I recently assisted a client to write a business plan for a start-up business. The client was applying to become the Australian distributor for a US brand of very high end sporting equipment. The US parent company had requested a Business Plan, including financials and cashflow forecast to assist them in selecting a sole Australian importer and distributor for their new brand.
A business plan is a formal statement of a set of goals, the reasons they are believed attainable, and the plan for reaching those goals.
It may also contain background information about the key personnel attempting to reach those goals. It encapsulates all aspects of the business planning process from the vision and strategy to sections covering marketing, finance, operations, human resources, market dynamics as well as a legal plan, when required.
It’s the journey, not the destination, when it comes to writing a business plan for your start-up.
I would argue that the greatest value you will gain from writing a business plan is the time you spend thinking about your business before you write the first words. Expect to spend 8 to 10 times the amount of time thinking about your business and business plan as actually writing the plan – this includes thinking about it in the shower, on the treadmill and at 3 am in the morning!; discussing with trusted advisors; jotting ideas on your iPad notes; trawling the internet to research and understand the market and the competition; gathering facts and testing your assumptions.
5 Tips for Writing your Business Plan
- Allow sufficient time and head-space for the thinking and preparation phase of your planning process. Don’t underestimate the time you will need to research, think about and formulate your ideas. It will typically take several weeks to complete a good plan.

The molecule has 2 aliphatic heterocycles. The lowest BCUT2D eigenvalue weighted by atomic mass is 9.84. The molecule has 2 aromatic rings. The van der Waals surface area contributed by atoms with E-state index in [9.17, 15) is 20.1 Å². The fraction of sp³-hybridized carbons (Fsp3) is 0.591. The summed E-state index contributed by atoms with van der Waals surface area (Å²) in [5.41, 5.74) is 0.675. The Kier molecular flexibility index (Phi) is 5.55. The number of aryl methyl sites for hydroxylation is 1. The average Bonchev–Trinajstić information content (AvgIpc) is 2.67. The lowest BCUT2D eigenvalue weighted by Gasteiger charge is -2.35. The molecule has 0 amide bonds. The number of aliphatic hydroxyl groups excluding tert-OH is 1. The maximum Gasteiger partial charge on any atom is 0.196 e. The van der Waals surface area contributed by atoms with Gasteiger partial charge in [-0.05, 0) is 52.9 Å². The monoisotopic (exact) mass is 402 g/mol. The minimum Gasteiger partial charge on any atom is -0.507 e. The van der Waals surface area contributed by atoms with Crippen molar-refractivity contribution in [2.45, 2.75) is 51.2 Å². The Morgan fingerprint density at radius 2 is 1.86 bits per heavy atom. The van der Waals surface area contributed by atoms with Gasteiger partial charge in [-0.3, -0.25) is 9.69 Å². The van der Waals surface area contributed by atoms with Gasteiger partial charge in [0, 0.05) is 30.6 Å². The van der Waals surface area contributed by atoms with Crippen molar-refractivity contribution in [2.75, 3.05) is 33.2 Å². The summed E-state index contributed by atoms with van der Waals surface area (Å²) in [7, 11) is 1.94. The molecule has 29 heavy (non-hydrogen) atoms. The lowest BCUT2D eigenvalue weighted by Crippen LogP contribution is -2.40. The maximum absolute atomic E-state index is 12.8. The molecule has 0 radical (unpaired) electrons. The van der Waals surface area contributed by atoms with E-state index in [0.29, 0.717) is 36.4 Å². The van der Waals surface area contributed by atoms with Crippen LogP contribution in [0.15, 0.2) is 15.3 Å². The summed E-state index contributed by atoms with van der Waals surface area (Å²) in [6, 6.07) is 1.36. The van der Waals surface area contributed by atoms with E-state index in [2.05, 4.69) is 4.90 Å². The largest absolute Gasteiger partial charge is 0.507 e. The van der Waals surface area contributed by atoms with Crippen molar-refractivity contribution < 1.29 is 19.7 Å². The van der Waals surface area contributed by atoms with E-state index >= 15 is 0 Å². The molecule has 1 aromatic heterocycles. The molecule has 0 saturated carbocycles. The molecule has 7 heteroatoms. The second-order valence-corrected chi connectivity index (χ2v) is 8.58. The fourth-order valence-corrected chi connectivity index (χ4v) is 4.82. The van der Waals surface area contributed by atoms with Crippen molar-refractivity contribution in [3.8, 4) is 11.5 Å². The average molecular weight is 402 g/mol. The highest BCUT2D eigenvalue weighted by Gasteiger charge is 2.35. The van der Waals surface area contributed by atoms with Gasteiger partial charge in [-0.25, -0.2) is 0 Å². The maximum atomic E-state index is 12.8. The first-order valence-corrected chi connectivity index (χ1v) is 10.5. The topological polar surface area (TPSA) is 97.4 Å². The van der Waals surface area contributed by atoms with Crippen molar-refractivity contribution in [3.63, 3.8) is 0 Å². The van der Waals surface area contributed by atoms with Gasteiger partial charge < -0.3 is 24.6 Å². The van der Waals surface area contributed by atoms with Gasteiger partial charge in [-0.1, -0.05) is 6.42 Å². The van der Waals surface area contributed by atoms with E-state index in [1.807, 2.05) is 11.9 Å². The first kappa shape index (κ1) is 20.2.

- Seek out and talk to a trusted colleague, neighbour or advisor who runs a small business (not necessarily in the same industry or market) to gain input to your plan around areas you may not have previously thought of. For example: What type and level of insurances does a small business need? How much time do they spend on non-productive activities such as preparing BAS? What options are available to small businesses to finance working capital? What terms of trade are they using? Where do you go to find information about current and proposed legislation that will have a bearing on your business?
- Be conservative in your sales forecasts and generous in your cost assumptions.
- Keep notes on your sources of information and the assumptions underlying your financials and forecasts so that these can easily be adjusted as your thinking evolves.
- Your business plan is there to make a good impression. Ask an impartial person to proof read your final plan to ensure there are no errors in content or layout. Always proof read from a printed version (never attempt to proof read online).
Putting pen to paper or finger to keyboard
The Australian Government website www.business.gov.au has an excellent set of How To guides and templates for writing a business plan. The business plan template is particularly helpful as it not only sets out the key headings and content to be included in the narrative section of the business plan, it also has easy to follow speadsheets for cashflow, profit and loss, balance sheet and break-even analysis embedded into the word document. Work through the business plan template section by section, except for the Executive Summary which should be completed last. Skip any sections that do not apply to your business. Have your trusted colleague, neighbour or advisor look at, question and debate your financial assumptions and double-check each of the spreadsheets. You may also seek guidance from a Business Enterprise Centre or Enterprise Connect Centre in your local area. When preparing your business plan, most of the time will be spent in researching and re-thinking your ideas and assumptions. But then, this is the value of the business planning process.